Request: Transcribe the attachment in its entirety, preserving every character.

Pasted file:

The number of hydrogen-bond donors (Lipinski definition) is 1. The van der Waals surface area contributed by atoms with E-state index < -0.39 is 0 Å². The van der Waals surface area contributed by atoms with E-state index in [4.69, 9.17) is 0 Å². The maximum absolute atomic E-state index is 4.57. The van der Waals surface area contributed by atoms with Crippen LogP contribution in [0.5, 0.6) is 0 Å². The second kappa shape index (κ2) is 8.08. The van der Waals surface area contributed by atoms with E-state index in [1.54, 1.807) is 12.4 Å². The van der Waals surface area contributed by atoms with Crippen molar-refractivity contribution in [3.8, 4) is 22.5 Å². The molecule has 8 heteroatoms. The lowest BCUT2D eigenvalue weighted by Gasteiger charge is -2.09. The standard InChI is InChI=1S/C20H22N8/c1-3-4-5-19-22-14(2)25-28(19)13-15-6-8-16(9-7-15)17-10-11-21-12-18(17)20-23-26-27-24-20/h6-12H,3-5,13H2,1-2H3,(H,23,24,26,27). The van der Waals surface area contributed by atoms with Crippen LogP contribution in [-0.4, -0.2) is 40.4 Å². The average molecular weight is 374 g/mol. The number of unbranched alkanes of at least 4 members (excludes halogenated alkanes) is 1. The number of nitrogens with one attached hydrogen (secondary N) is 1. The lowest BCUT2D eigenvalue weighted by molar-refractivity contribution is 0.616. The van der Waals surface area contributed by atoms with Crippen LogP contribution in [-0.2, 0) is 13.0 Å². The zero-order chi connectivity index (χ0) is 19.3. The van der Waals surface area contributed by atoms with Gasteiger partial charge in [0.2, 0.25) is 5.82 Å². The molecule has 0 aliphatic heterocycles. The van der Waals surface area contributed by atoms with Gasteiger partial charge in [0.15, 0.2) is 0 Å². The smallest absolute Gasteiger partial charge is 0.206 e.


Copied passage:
The number of hydrogen-bond donors (Lipinski definition) is 1. The van der Waals surface area contributed by atoms with E-state index < -0.39 is 0 Å². The van der Waals surface area contributed by atoms with E-state index in [4.69, 9.17) is 0 Å². The maximum absolute atomic E-state index is 4.57. The van der Waals surface area contributed by atoms with Crippen LogP contribution in [0.5, 0.6) is 0 Å². The second kappa shape index (κ2) is 8.08. The van der Waals surface area contributed by atoms with E-state index in [1.54, 1.807) is 12.4 Å². The van der Waals surface area contributed by atoms with Crippen molar-refractivity contribution in [3.8, 4) is 22.5 Å². The molecule has 8 heteroatoms. The lowest BCUT2D eigenvalue weighted by Gasteiger charge is -2.09. The standard InChI is InChI=1S/C20H22N8/c1-3-4-5-19-22-14(2)25-28(19)13-15-6-8-16(9-7-15)17-10-11-21-12-18(17)20-23-26-27-24-20/h6-12H,3-5,13H2,1-2H3,(H,23,24,26,27). The van der Waals surface area contributed by atoms with Crippen LogP contribution in [-0.4, -0.2) is 40.4 Å². The average molecular weight is 374 g/mol. The number of unbranched alkanes of at least 4 members (excludes halogenated alkanes) is 1. The number of nitrogens with one attached hydrogen (secondary N) is 1. The lowest BCUT2D eigenvalue weighted by molar-refractivity contribution is 0.616. The van der Waals surface area contributed by atoms with Crippen LogP contribution in [-0.2, 0) is 13.0 Å². The zero-order chi connectivity index (χ0) is 19.3. The van der Waals surface area contributed by atoms with Gasteiger partial charge in [0.2, 0.25) is 5.82 Å². The molecule has 0 aliphatic heterocycles. The van der Waals surface area contributed by atoms with Gasteiger partial charge in [0.15, 0.2) is 0 Å². The smallest absolute Gasteiger partial charge is 0.206 e.